What is Post-Menstrual Syndrome?

My husband knows that I sometimes get pre-menstrual dysphoric disorder, also known as PMDD. We both look forward to day 4 or 5 after my period starts when I usually feel pretty good.

But sometimes I get extra edgy when I'm past the PMDD phase.

A day before the end of my last period, I yelled at my husband for asking what we needed to get from the grocery store. That's when I started researching more about post-menstrual syndrome.

Here's what I found.

What is post-menstrual syndrome?

There's some anecdotal evidence that this happens, but mainstream medical articles discuss it. I couldn't find any research specifically referencing the kind of post-menstrual syndrome I experience. My guess is it's due to hormonal shifts associated with the menstrual cycle.

Like other female issues, we need more research to know what's going on. I'd describe it as a pre-menstrual syndrome that shows up on day four of my period and goes away a day or two later.

What are the symptoms?

For me, post-menstrual syndrome feels similar to PMDD. That type of depressive disorder comes and goes with your menstrual cycle, and it's different than major depressive disorder, which I also have and am treated for.

To get a diagnosis of PMDD, you have to have 5 of 11 symptoms that show up only the week or two before your period and usually go away two or three days after your bleeding starts. And that's precisely how my issues typically go.1

But last month, I had symptoms several days after my period started, including:1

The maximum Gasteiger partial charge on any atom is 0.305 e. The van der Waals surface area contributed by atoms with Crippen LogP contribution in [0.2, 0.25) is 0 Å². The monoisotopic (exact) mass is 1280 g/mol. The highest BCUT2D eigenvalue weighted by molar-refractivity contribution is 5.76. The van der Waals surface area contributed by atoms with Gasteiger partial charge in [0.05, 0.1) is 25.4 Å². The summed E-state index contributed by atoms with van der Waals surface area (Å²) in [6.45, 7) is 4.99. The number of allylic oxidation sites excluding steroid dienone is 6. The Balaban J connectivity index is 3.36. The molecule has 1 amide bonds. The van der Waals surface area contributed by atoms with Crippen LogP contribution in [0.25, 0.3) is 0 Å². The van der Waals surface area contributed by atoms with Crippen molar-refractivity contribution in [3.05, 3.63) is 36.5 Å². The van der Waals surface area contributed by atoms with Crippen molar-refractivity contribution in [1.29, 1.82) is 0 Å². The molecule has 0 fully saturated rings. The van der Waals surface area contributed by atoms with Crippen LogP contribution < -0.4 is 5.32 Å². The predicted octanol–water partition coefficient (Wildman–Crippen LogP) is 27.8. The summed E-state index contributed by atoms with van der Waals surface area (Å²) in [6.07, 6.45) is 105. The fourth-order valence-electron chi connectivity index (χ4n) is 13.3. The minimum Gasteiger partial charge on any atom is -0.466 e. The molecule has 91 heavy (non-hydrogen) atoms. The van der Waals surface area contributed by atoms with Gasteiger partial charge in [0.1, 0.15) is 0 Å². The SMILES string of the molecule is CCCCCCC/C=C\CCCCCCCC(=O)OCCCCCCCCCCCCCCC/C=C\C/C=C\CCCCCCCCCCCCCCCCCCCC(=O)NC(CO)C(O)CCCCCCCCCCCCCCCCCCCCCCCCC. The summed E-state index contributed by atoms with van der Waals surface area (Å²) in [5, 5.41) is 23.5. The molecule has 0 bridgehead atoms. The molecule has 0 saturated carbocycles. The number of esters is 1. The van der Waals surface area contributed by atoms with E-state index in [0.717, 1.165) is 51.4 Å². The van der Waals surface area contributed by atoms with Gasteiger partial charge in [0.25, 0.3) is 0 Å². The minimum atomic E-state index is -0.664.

• Increased tension, feelings of being "keyed up" or "on edge"
  • Emotion regulation issues, or mood swings
  • Persistent and marked anger or irritability or increased interpersonal conflicts
  • Subjective sense of difficulty concentrating
  • A subjective sense of being overwhelmed or out of control
  • Physical symptoms, including bloating and muscle pain

Does it happen every month?


That's what makes it even more confusing. I almost always feel my best a few days after my period starts until after ovulation.

I even look forward to this brief reprieve every month. But my menstrual cycle is irregular these days, so maybe my hormones are shifting differently than in the past.

It's also possible my body wore itself out during my last cycle. My endo-related inflammatory symptoms flared for the entire month before my last period.

How are symptoms handled?

I take an antidepressant that helps with brain fog and my overall depression. I also make sure to stay active and get enough sleep, meaning 8 or 9 hours a night. Everything feels worse if I'm sleep-deprived.

I tap into what I've learned from meditation and cognitive behavioral therapy.

That means I pay attention to what my emotions feel like in my body. These telltale signs give me a kind of heads-up that I need to focus more on my mental health.

I watch for:

  • Tension in my chest or throat
  • Headaches or trouble concentrating
  • Insomnia or hypersomnia
  • Internal feelings of restlessness
  • A desire to cry at small things
  • A generally "bad" mood

I let my husband know what's going on. That way he's not blindsided if I do or say something out of character.

The good news is my PMDD and post-menstrual symptoms always pass, but I do keep my doctor in the loop about what's going on.

Has anything like this ever happened to you? Let us know!

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This article represents the opinions, thoughts, and experiences of the author; none of this content has been paid for by any advertiser. The Endometriosis.net team does not recommend or endorse any products or treatments discussed herein. Learn more about how we maintain editorial integrity here.

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